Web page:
This seems to have been the fate of a majority of nineteenth century Catholic churches that served German immigrants in Missouri. The two most spectacular nineteenth century churches still standing in St. Louis are St. Francis de Sales and SS. Peter and Paul. Rather than painters or altar builders, St. Louis attracted German architects. A significant number of them settled in the United States around 1865. Among them were priests or members of religious orders. The best known was the Franciscan Brother Adrian Wewer, who designed the church of St. Francis Solanus at Quincy, Illinois, and St. Anthony in St. Louis. Making St. Louis his home base, Brother Wewer traveled across the country to build monasteries and parish churches.[33] He had no training as an architect, yet seems to have possessed a gift for remembering the structural intricacies of his homeland's church buildings.

      Two German architects with impeccable credentials were able to leave memorable church buildings in the American Midwest. Franz Georg Himpler and Adolphus Druiding built Gothic revival churches for Germans during the second half of the nineteenth century. It was Himpler who designed SS. Peter and Paul in St. Louis. Himpler was born near Trier, Germany, in 1833, and studied at the Royal Academy of Architecture in Berlin between 1854 and 1858. figure 104In 1867 he came to the United States and settled in Atchison, Kansas, where he designed St. Benedict Abbey. Between 1873 and 1875 Himpler built his German Gothic masterpiece in America: SS. Peter and Paul Church in St. Louis. (Figure 104). The interior of the church is modeled on the Cathedral of Cologne and the Liebfrauenkirche of Trier, Himpler's birthplace.[34] Unfortunately, the original interior furnishings of SS. Peter and Paul are no longer in place, but this German parish church of St. Louis still attests to the great talent of its immigrant architect.

       Adolphus Druiding was born in 1839 in Hannover. He studied in Berlin and Munich and settled in St. Louis after his arrival in the United States around 1865. He was more successful in his career as a church designer than Himpler, because he was willing to erect modest rather than grandiose buildings. St. Louis and the Midwest were ideal locations for his practice. Druiding designed a number of small churches in St. Louis. They have been demolished or remain unidentified today. An early St. Louis church building by Druiding was St. John Nepomuk, the oldest Czech congregation in the United States. It was almost completely destroyed by a tornado in 1896.[35] Later in his life, during the 1880's, Druiding built larger parish churches for German Catholics in many small midwestern towns. Typically he used red brick, which was an inexpensive building material. The architect continued to design churches into the 1890's. Around the turn of the century, a group of second- generation German-Catholic architects took over. figure 105In St. Louis it was Viktor Klutho, who built the " great Gothic monument of German Catholicism, St. Francis de Sales in 1907."[36] Klutho was also responsible for the Benedictine Convent church at Ferdinand in southwestern Indiana. The dome of the church is patterned after a Druiding design (Figure 105). The city of St. Louis had historically nourished two generations of architects with roots in German ecclesiastical building styles.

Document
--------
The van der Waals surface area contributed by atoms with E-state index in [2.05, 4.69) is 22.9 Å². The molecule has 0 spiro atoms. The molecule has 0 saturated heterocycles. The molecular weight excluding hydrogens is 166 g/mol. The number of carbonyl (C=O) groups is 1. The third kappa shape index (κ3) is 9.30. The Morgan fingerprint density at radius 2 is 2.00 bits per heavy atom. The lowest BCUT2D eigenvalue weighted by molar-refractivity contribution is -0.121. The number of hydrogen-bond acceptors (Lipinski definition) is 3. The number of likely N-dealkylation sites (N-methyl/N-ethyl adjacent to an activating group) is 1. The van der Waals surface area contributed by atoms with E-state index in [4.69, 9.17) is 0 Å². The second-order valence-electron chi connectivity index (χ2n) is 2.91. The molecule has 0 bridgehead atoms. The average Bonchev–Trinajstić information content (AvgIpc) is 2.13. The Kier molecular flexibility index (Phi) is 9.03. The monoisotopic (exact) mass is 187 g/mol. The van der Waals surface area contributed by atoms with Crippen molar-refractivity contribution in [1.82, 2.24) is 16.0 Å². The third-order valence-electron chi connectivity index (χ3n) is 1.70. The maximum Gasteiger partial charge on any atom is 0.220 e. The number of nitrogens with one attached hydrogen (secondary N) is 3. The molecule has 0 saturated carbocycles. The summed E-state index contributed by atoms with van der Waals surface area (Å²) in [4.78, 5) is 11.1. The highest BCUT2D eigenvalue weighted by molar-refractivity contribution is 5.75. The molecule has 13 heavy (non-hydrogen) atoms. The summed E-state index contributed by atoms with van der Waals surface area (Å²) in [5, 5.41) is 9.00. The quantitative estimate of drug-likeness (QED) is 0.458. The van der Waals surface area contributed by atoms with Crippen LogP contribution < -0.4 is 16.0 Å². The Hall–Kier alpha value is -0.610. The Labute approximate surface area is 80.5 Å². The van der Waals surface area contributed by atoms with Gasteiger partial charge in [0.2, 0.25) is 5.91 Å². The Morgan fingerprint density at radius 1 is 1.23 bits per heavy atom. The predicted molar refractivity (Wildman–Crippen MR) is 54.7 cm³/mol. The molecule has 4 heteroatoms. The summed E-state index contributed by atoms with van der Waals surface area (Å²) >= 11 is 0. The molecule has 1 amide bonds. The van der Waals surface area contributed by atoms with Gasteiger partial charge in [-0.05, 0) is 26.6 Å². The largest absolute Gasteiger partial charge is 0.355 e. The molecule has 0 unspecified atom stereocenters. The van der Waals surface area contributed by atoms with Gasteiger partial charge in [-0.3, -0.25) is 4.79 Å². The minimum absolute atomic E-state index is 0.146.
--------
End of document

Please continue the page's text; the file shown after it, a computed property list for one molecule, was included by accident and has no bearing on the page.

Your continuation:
Also located in St. Louis was the Emil Frei Glass Company, known for its beautiful stained glass windows. A 1911 advertisement in a publication listing The Notable Catholic Institutions of St. Louis and Vicinity reminds the reader that "the Company supplied two hundred new churches from New York to San Francisco with figure windows.  Our work is equal in every respect to the best imported."[37] The founder of the Company, Emil Frei, was born in Bavaria in 1867, emigrated to the United States and settled in St. Louis in 1900. He received many commissions and won a grand prize at the 1904 Louisiana Purchase Exposition in St. Louis. After his death in 1941, his son Robert succeeded him in the business.[38] There was a great demand for stained glass windows in new Catholic churches in North America in the late nineteenth century. Before Emil Frei opened his studio, Franz Mayer had supplied artistically designed windows to U.S. churches of German origin. The Mayer Company also exported religious statuary to German-American churches during the second half of the nineteenth century. It is important to recall the active commerce of ecclesiastical art objects that tied Germany to the United States.